Oceans and seas

Andaman Sea

May 13, 2013, 11:06 pm
Content Cover Image

Irrawaddy Delta draining to the Andaman Sea. Source: National Aeronautics and Space Administration

The Andaman Sea is a body of marine water in the northeastern corner of the Indian Ocean that lies to the west of the Malay Peninsula, the north of Sumatra, the east of the Andaman Islands, and the south of the Irrawaddy Delta in Myanmar.

It stretches about 650 kilometers (km) from west to east and 1200 km from north to south.

This article is written at a definitional level only. Authors wishing to expand this entry are inivited to expand the present treatment, which additions will be peer reviewed prior to publication of any expansion.

The Andaman communicates with the westward lying Bay of Bengal through several channels between the chain of islands that stretches along 93 degrees E., including the Preparis (200 meters deep), Ten Degree (800 meters deep) and Great (1800 meters deep) Channels. It is connected with the Australasian Mediterranean Sea via the Malacca Strait between Thailand and Sumatra. It has been variously estimated to have an area of 600,000 to 800,000 km2 and an average and maximum depth of, respectively, 870-1100 meters (m) and 4200 m.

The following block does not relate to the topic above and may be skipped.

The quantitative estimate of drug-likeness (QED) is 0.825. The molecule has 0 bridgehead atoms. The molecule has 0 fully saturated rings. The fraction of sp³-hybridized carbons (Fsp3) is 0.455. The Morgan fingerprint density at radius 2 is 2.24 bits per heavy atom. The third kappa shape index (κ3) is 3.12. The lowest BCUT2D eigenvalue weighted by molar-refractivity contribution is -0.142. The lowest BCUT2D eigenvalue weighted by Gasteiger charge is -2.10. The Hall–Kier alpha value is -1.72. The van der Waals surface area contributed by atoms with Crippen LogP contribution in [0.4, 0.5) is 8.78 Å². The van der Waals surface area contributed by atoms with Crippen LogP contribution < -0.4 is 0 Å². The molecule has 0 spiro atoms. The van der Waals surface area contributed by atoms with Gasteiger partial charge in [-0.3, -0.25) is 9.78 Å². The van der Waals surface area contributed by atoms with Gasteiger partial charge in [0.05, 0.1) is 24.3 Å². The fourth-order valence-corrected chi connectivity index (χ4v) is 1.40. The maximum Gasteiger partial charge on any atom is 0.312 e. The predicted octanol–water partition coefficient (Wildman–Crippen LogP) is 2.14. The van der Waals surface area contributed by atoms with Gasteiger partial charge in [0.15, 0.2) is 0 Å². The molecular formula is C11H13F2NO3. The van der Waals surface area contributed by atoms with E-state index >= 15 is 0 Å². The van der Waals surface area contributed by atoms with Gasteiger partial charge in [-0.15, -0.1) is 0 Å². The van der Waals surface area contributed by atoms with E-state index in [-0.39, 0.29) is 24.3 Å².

The temperature of the surface waters fluctuates mildly from a monthly average of about 30 degrees Celsius (C) in the summer months to one of about 27.5 degrees C in the winter months. They drop off with depth to about five degrees C and 2000 m. The surface salinities exhibit strong seasonal variations due to an extremely large freshwater influx from the Irrawaddy and Salween rivers during monsoon season. In the northern part the salinities range from about 20 during the monsoon months from June to November to about 32 from Demember to May. These grade to a fairly constant 33.5 in the southwest end and to a maximum of about 35 near 1500 m in depth.

The steadiest current is the inflow through the Malacca Straits, averaging around one and one third to two knots through the year. The monsoons controls the currents elswhere, driving inflow waters from the Bay of Bengal through the western channels from June to August during the southwest monsoon. This also pushes the Malaccan inflow against the Sumatran coast and forces some Andaman sea water through the Straits. When these winds die southwestward currents gradually form that are maintained and enhanced by the northeast monsoon from December through February. A more sudden shift is seen from March through May when the southwest monsoons begins anew.

caption Regional setting of Andaman Sea. Source: Norman Einstein

See Also

Further Reading

  • Physical Oceanography Index
  • Seas of the world on the Encyclopedia of Earth
  • Rhodes W. Fairbridge, editor. The Encyclopedia of Oceanography. Van Nostrand Reinhold Co., 1966.




Baum, S. (2013). Andaman Sea. Retrieved from http://www.eoearth.org/view/article/150057


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